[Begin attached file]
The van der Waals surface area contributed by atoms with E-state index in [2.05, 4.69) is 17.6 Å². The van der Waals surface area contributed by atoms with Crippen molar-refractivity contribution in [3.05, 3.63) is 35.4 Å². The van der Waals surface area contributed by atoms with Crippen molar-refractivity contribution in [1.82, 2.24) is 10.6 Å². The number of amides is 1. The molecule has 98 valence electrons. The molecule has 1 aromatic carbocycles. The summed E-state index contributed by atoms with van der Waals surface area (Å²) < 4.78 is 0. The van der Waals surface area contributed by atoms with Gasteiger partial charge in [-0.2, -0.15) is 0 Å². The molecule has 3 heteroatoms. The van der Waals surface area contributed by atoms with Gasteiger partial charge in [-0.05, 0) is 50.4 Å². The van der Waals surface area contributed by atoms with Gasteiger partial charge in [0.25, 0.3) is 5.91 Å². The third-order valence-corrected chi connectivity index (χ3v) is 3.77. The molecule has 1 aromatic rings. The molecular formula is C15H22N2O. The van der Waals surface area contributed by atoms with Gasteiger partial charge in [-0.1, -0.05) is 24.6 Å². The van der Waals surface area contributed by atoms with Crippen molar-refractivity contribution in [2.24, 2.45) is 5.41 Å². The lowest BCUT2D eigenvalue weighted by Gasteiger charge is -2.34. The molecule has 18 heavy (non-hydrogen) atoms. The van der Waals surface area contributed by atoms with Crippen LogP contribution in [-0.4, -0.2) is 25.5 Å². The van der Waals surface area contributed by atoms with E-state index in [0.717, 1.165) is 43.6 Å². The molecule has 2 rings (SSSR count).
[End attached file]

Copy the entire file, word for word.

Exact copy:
The van der Waals surface area contributed by atoms with E-state index in [2.05, 4.69) is 17.6 Å². The van der Waals surface area contributed by atoms with Crippen molar-refractivity contribution in [3.05, 3.63) is 35.4 Å². The van der Waals surface area contributed by atoms with Crippen molar-refractivity contribution in [1.82, 2.24) is 10.6 Å². The number of amides is 1. The molecule has 98 valence electrons. The molecule has 1 aromatic carbocycles. The summed E-state index contributed by atoms with van der Waals surface area (Å²) < 4.78 is 0. The van der Waals surface area contributed by atoms with Gasteiger partial charge in [-0.2, -0.15) is 0 Å². The molecule has 3 heteroatoms. The van der Waals surface area contributed by atoms with Gasteiger partial charge in [-0.05, 0) is 50.4 Å². The van der Waals surface area contributed by atoms with Gasteiger partial charge in [0.25, 0.3) is 5.91 Å². The third-order valence-corrected chi connectivity index (χ3v) is 3.77. The molecule has 1 aromatic rings. The molecular formula is C15H22N2O. The van der Waals surface area contributed by atoms with Gasteiger partial charge in [-0.1, -0.05) is 24.6 Å². The van der Waals surface area contributed by atoms with Crippen molar-refractivity contribution in [2.24, 2.45) is 5.41 Å². The lowest BCUT2D eigenvalue weighted by Gasteiger charge is -2.34. The molecule has 18 heavy (non-hydrogen) atoms. The van der Waals surface area contributed by atoms with Crippen LogP contribution in [-0.4, -0.2) is 25.5 Å². The van der Waals surface area contributed by atoms with E-state index in [0.717, 1.165) is 43.6 Å². The molecule has 2 rings (SSSR count).